Additional research at this point often comes in the form of
Voice of the Consumer programs and tracking surveys set in place post-launch
that allow organizations to react if there are considerable consumer
complaints. Consumers are passionate and opinionated, if there is not enough
fruity goodness at the base of a new fruit-at-the-bottom yogurt, the brand will
hear about it post-launch.
Some of the best VOC programs and tracking surveys are
designed on research platforms that provide data in real time, allowing
organizations to react quickly when consumer complaints arise.

The Adventure Begins

New products that last in the marketplace do so because they
truly deliver on both emotional and sensory consumer desires. Launching a
product without these connections would be the equivalent of taking a safari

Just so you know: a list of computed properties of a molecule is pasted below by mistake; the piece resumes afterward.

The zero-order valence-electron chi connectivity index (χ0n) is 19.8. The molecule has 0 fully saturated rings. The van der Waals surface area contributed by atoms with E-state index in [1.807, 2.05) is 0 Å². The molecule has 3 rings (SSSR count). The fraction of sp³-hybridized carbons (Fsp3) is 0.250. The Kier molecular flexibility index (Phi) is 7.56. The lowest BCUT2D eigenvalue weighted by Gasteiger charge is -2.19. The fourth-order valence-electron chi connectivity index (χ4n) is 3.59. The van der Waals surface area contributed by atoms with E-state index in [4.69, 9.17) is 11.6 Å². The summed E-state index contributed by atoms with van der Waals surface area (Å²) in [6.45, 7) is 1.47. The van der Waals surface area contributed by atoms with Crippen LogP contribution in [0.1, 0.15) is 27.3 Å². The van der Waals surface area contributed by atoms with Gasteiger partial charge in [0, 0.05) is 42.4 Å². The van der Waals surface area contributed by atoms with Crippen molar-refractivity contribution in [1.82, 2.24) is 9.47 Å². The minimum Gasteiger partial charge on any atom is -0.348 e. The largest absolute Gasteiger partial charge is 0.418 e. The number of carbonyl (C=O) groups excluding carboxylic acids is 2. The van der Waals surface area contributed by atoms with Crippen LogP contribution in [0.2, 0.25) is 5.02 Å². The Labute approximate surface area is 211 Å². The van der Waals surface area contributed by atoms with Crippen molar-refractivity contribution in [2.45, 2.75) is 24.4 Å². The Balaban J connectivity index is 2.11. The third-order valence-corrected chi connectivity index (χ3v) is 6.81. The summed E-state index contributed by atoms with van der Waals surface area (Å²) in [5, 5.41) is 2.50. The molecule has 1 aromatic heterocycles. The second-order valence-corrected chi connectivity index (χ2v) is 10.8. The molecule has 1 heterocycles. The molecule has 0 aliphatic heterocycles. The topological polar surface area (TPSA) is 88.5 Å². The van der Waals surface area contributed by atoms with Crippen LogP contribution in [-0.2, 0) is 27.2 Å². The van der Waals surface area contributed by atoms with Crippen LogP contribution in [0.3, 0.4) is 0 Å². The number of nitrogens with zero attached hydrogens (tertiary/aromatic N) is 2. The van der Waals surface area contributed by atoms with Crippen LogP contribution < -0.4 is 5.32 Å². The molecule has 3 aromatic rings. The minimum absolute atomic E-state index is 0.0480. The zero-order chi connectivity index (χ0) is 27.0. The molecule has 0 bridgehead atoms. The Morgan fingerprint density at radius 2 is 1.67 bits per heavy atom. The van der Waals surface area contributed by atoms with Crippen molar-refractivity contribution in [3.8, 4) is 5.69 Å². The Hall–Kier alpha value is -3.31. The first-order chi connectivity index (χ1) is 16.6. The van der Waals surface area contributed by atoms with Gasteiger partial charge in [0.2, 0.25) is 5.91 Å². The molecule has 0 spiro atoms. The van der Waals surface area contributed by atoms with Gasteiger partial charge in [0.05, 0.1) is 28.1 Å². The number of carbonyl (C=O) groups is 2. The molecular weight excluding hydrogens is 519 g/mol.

without a map, camera or ample insect spray. Achieving product success while
making decisions with fewer insights in less time, can be daunting.
The good news is that staying connected to the consumer
throughout the NPD process and utilizing mobile-enabled research techniques
will help brands deliver products consumers will want and use for years to
come.
About The Author: Mike
Kuehne is a veteran researcher with both client and agency-side experience,
including stints at Avon and The Dannon Company. As part of FocusVision's
Research Strategy team, Michael works closely with the company's sales and
product development teams to create customized and meaningful technology
solutions for clients, with emphasis on Pharma, Healthcare and CPG
organizations.